for copywriting, he said he’d tell them $750, and just make up the
difference to me.

He’d do this, he said, because he knew they’d see the difference
it made in the piece, which would build the value in their mind, not
only of him and his skills, but in his advice on things like copywriting
as well. That’d lead to more work down the line, and less resistance
to copywriting (and its accompanying fees). AND, he really wanted
the end product to be a sample he’d be proud of showing.

I was impressed at his willingness to make up the difference, to
ensure the project ended up being as good as it could be. He said:
Crossing paths with a writer who’s reliable, dependable, easy to work
with, turns into clean copy, and most importantly, is really good at
what they do, is exceedingly rare.

He spoke about farming out writing work in the past to other writers,
only to be terribly disappointed. Sloppy, full or errors, little grasp
of marketing fundamentals, not on time, etc.
But then, he crosses
paths with someone like me, and it's very different. I say this not to
brag, just to show what's possible.

When he sees how my work improves his (which makes his clients happy,
locking them in for the long term, and making them less likely to balk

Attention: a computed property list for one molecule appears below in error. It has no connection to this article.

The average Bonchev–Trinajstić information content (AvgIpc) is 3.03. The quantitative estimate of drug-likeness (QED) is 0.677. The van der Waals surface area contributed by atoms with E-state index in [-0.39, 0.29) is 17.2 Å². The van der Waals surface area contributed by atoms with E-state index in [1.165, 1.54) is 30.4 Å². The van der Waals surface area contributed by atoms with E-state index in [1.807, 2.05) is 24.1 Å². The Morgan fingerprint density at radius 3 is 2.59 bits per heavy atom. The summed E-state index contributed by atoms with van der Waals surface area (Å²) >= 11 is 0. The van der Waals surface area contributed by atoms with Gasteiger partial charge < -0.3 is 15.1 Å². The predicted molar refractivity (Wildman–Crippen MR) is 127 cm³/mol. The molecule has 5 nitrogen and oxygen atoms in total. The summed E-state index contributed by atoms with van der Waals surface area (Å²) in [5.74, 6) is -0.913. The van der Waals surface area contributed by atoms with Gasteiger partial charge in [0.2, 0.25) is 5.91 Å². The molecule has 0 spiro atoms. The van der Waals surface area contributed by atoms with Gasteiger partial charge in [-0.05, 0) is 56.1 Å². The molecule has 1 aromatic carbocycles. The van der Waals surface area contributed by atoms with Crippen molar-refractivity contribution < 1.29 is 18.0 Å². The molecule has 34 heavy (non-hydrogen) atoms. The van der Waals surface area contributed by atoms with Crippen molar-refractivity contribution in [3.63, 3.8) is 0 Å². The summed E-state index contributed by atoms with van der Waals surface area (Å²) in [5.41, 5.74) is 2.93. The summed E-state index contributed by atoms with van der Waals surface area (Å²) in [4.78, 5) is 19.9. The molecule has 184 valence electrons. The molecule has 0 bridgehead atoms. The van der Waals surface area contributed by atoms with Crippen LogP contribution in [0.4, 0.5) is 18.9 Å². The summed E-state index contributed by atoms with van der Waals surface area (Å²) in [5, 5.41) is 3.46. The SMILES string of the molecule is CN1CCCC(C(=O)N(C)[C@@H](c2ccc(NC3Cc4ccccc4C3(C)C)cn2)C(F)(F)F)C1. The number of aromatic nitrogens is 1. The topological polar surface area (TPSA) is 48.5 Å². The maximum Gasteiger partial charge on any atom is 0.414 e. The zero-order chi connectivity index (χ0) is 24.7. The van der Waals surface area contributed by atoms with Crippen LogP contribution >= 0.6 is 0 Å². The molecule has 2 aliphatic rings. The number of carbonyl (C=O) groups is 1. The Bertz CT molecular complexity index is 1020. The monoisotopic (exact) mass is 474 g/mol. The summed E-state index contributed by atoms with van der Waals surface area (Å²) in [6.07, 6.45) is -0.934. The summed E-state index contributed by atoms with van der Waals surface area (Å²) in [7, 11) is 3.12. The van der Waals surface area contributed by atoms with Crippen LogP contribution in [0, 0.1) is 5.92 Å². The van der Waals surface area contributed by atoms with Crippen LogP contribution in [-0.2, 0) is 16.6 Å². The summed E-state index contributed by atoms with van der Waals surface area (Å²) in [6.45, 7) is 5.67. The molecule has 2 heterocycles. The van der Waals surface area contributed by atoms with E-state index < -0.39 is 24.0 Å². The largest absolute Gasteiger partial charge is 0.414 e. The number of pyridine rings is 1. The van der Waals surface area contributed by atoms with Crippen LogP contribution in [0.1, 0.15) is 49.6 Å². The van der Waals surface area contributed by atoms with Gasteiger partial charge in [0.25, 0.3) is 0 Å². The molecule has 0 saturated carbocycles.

at healthy fees for design and copywriting), he starts seeing the
potential to do really outstanding work. Not just cranking out
projects—using lame client-supplied copy, because he hasn’t found a
really good writer yet—but work he’s proud of.

Doing good work: it’s what drives any quality practitioner. He/she
gets more creative fulfillment; you get a steady stream of work. A
beautiful thing.
And on that note, let’s eat!

For the scoop on “Profitable – By Design!” my ebook on successfully
building lucrative partnerships with graphic designers, click HERE.


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II. “FIELD” GREENS: HOW I LANDED MY FOUR BEST CLIENTS
Boston FLCW on How She Snagged the Folks Who Pay Most of Her Bills

Wonderful success compilation from Kate Headen Waddell, a Boston-area
strategic copywriter specializing in web copy, white papers, case studies,
blogging and other B2B marketing tools. Check out her web site and
B2B marketing blog.
 
Clients are the lifeblood of a FLCW. But where do great clients come
from? Well, after seven years of full-time freelancing I have seen
dozens and dozens of clients come and go for various reasons. But
after sorting through the chaff, I now have a steady list of only a
few (awesome!) clients who make up the lion’s share of my business.
Here’s how I landed each one:


1) TECHNOLOGY CONSULTING FIRM: This one small company accounts
for a good chunk of my annual income. I originally landed this client by
answering an ad on Guru (.com). I hear a lot of aspiring FLCWs turning
their noses up at online job boards like Guru and Elance (.com), but
if you have patience to dig through all the listings and a nose for
sniffing out the good clients, it can be a real goldmine.